PROVINCETOWN — Restaurants and neighbors often share tight quarters in this town, and that’s certainly been true on Kiley Court in the East End since Ciro & Sal’s first started serving Italian food in 1954.
During the pandemic, the restaurant added outdoor seating, as many restaurants did to survive. Now, after the zoning board of appeals issued a special permit to continue that seating, the neighbors say, the restaurant’s patrons are taking over their narrow lane.
The two sides may wind up going to court.
Kiley Court is a private way only about 10 feet wide that backs up to Lovetts Court, another tight cluster of houses. The area is in a Residential 3 zoning district, which provides for high-density residential development. Restaurants are allowed by special permit from the ZBA. The area is also in the town’s historic district.
In December, Ciro & Sal’s owner, Larry Luster, applied for a special permit to maintain the outdoor seating in the courtyard. The restaurant, which Luster runs with his two sons, Zachary, the manager, and Caleb, the head chef, has 120 seats. Seating had always been indoors, but from 2020 through 2022 52 seats were moved to the back yard in good weather.
The move was popular. Almost 350 pages of letters arrived at town hall before the zoning board’s hearing. Most were from residents and tourists asking that the outdoor seating be allowed to continue.
Meanwhile, those who live closest to Ciro & Sal’s voiced strong opposition, in letters and at an initial hearing in January. After that, the neighbors offered the restaurant a compromise but got no response.
At a continued hearing in February, neighbors weren’t allowed to speak because the board had closed the public comment period. The board unanimously approved the special permit.
The permit allows for 52 seats outdoors, with the final seating in the courtyard to end at 9 p.m. Customers are not permitted in the outdoor dining area after 10:30, and the staff has until 11 to clear tables.
In addition, the restaurant owners agreed to add fencing with some soundproofing to mitigate noise.
A group of neighbors filed an appeal in state Land Court shortly after the permit was issued. The plaintiffs include Lauren Johnson and Marissa Mandel, David and Lindsey Pollack, Donald Nelson and Neal Balkovitsch, and Steven Rayl.
They asked the court to annul the special permit and determine that the restaurant can’t offer outdoor seating without a finding that the expanded use is not substantially more detrimental to the neighborhood than the pre-existing indoor restaurant use.
The restaurant owner and the neighbors, along with their attorneys, have tentatively scheduled a mediation session on Nov. 16 to see whether a compromise can be reached. “If an agreement is reached during mediation, the most likely outcome would be a remand back to the zoning board of appeals to approve any changes necessary to the special permit,” said the neighbors’ lawyer, Paul Haverty.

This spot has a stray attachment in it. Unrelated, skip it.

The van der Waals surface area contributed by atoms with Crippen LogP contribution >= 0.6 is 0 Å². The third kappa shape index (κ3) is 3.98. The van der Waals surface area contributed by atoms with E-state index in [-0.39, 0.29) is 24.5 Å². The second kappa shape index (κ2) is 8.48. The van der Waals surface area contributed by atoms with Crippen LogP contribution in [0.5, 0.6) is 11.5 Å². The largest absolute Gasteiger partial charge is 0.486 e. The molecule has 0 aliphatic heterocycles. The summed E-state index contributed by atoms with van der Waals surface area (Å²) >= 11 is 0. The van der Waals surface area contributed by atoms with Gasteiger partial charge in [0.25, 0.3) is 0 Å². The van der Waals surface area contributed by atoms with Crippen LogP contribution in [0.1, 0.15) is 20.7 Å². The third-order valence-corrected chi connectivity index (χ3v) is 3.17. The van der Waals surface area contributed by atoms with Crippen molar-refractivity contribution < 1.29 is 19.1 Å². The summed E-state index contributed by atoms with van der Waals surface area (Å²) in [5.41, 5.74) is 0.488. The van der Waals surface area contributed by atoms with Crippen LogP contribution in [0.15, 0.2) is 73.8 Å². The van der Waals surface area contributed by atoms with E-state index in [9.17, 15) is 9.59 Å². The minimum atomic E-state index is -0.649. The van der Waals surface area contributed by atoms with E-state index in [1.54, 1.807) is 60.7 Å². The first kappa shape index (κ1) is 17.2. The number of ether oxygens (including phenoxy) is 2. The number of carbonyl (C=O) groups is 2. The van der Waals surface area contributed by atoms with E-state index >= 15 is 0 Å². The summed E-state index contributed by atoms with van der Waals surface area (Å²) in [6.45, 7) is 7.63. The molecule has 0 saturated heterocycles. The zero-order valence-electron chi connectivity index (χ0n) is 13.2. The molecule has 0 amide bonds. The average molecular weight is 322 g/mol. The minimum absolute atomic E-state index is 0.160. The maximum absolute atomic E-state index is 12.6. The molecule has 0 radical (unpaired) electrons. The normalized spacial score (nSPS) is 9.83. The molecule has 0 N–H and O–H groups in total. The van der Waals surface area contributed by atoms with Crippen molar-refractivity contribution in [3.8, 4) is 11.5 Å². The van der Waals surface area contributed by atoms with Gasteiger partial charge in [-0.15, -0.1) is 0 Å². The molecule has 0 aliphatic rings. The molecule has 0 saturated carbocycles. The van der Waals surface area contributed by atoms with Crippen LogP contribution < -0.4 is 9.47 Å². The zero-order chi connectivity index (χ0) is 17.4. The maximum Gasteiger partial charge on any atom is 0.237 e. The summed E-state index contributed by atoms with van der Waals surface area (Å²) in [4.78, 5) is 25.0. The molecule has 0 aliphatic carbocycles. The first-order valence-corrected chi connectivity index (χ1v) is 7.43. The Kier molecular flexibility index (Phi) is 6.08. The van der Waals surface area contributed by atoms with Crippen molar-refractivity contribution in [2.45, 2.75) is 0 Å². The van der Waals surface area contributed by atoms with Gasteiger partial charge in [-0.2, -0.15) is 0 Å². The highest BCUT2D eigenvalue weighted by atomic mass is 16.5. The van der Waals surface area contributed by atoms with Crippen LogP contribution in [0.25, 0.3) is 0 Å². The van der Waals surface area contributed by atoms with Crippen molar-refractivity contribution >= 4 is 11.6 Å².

The Pollacks own 8 Kiley Ct., which is 18 feet from Ciro & Sal’s back patio. Since outdoor seating started, David Pollack said in a letter to the zoning board, over 60 customers typically were seated on the outdoor patio seven nights a week and patrons would often stay as late as midnight. In addition to the noise, he said, access to his house was blocked by cars and bikes parked along the lane. Asking them to move sometimes led to confrontations, he said.
Balkovitsch, who owns 7 Lovetts Ct. with Nelson, said this week that the neighbors felt they weren’t being listened to during the hearing. “They stare at us while we speak, and then they vote,” Balkovitsch said. “I was in a state of shock that they weren’t more empathetic to what we were saying.”
Johnson and Mandel own the Kiley Court property directly across from Ciro & Sal’s; their deed says they own a large chunk of the street, which is a private way. Their house contains five rental units.
The noise from the courtyard is bothersome, Johnson said this week. But what concerns her more is “the complete and total takeover of the lane, which is our only way to get to our house.” Bikes belonging to customers are parked all along the lane and sometimes even in the middle of the road, she said, echoing Pollack’s complaint. She couldn’t get her car through last summer when a friend’s dog needed to be rushed to the vet in Buzzards Bay. Johnson said she had to run into the restaurant to get the manager.
Restaurant customers also wander out into the lane and hang out there on her property, smoking. “There are people back there shrieking,” she said, “with wine glasses and cigarettes.”
Luster’s lawyer, Robin Reid, commented during a hearing that the owners can’t be expected to control their customers’ behavior after they leave the restaurant.
The neighbors all said they aren’t looking to hurt the restaurant’s business and don’t expect outdoor seating to be fully eliminated. “We don’t want this to turn into a town-wide public battle,” Balkovitsch said. “Our town is too small to turn into a battleground.”
The plaintiffs are seeking changes such as fewer outdoor seats and perhaps an earlier closure of the outdoor area. If the two sides can’t reach an agreement, the suit will be settled in Land Court.